lilium ID L formosanum etc

Kenneth Hixson
Tue, 31 Jan 2006 13:45:20 PST
Terry, I don't know the difference between L formosanum and
L. phillipinense, and I'm not sure anyone else does either.  The
characters of L. phillippinense are supposed to be a very long,
narrow trumpet, pure white, with a three lobed bluish stigma.
Well, some plants do have some bluish tinge between the lobes
of the stigma, but some don't.  Flower size is not a veery specific trait,
as it varies in any population.
	L. formosanum is very variable.  There is the high alpine
form, L. f. pricei, which may be less than a foot tall and flower in
July (Northern Hemisphere).  Then there is the "tall, late strain"
which may get ten feet tall and flower in late September/October.
There are all variations in between.  Many flowers are white with
a dark reverse, but that varies also.  A description of L. f. pricei
flowers would not fit the description of the flowers of the "tall, late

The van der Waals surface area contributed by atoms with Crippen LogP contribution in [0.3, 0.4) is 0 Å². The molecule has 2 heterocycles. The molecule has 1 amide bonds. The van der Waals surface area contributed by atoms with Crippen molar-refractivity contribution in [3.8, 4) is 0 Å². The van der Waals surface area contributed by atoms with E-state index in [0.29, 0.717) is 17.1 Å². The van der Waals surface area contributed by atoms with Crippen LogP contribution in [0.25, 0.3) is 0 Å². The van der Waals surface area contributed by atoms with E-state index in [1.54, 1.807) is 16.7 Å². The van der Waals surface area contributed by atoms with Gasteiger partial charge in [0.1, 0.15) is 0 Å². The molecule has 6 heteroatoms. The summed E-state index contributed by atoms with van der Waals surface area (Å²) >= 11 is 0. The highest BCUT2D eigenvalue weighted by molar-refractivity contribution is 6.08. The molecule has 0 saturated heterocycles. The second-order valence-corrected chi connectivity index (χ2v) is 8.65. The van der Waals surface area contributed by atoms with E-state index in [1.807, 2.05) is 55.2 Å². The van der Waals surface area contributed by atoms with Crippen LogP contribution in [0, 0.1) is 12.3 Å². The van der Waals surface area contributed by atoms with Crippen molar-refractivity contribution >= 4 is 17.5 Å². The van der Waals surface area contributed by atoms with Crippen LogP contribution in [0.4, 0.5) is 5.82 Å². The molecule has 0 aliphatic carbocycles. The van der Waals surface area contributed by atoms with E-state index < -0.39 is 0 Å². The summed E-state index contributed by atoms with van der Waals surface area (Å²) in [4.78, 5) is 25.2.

strain", and so on.
	Where does L. longiflorum, the easter lily fit?  It could well
be a relic population of either of the above, growing on an isolated
island in the south Japan seas.  Remember that the L. longiflorum
commonly seen has been highly selected for the florist industry,
who want a short, pure white, early flowering pot plant.

	Wilson believed that L. phillippinense was a form of L. formosanum.

	Then add in L. brownii, forms of L. nepalense, and perhaps a
couple other species.  What you end up with is a highly variable
population of lilies, with continuous intergrades, and no place to specify
which is which.  We may eventually get enough wild material to define
what is what, but don't bet on it.


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